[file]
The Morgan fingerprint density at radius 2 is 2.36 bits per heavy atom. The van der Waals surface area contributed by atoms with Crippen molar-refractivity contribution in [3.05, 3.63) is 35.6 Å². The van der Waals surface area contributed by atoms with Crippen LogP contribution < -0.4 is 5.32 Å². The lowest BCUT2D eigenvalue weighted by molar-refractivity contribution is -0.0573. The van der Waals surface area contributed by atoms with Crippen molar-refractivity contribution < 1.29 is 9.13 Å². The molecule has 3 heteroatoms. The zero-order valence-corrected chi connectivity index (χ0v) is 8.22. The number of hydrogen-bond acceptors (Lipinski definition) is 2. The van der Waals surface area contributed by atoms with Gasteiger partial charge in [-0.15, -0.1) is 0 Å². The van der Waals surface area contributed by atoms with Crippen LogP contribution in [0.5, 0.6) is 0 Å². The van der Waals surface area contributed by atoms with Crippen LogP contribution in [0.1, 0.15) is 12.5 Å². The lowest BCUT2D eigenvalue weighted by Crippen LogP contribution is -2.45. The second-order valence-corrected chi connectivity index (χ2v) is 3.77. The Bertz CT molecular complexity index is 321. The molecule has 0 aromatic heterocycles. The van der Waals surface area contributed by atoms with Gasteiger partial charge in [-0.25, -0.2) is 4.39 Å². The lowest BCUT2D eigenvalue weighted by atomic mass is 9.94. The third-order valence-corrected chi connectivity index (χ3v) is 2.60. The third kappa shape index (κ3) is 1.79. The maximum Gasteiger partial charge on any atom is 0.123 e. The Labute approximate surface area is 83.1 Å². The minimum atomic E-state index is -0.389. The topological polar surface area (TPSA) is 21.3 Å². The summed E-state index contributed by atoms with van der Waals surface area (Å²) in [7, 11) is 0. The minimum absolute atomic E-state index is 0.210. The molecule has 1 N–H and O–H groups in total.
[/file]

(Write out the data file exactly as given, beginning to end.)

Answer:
The Morgan fingerprint density at radius 2 is 2.36 bits per heavy atom. The van der Waals surface area contributed by atoms with Crippen molar-refractivity contribution in [3.05, 3.63) is 35.6 Å². The van der Waals surface area contributed by atoms with Crippen LogP contribution < -0.4 is 5.32 Å². The lowest BCUT2D eigenvalue weighted by molar-refractivity contribution is -0.0573. The van der Waals surface area contributed by atoms with Crippen molar-refractivity contribution < 1.29 is 9.13 Å². The molecule has 3 heteroatoms. The zero-order valence-corrected chi connectivity index (χ0v) is 8.22. The number of hydrogen-bond acceptors (Lipinski definition) is 2. The van der Waals surface area contributed by atoms with Gasteiger partial charge in [-0.15, -0.1) is 0 Å². The van der Waals surface area contributed by atoms with Crippen LogP contribution in [0.5, 0.6) is 0 Å². The van der Waals surface area contributed by atoms with Crippen LogP contribution in [0.1, 0.15) is 12.5 Å². The lowest BCUT2D eigenvalue weighted by Crippen LogP contribution is -2.45. The second-order valence-corrected chi connectivity index (χ2v) is 3.77. The Bertz CT molecular complexity index is 321. The molecule has 0 aromatic heterocycles. The van der Waals surface area contributed by atoms with Gasteiger partial charge in [-0.25, -0.2) is 4.39 Å². The lowest BCUT2D eigenvalue weighted by atomic mass is 9.94. The third-order valence-corrected chi connectivity index (χ3v) is 2.60. The third kappa shape index (κ3) is 1.79. The maximum Gasteiger partial charge on any atom is 0.123 e. The Labute approximate surface area is 83.1 Å². The minimum atomic E-state index is -0.389. The topological polar surface area (TPSA) is 21.3 Å². The summed E-state index contributed by atoms with van der Waals surface area (Å²) in [7, 11) is 0. The minimum absolute atomic E-state index is 0.210. The molecule has 1 N–H and O–H groups in total.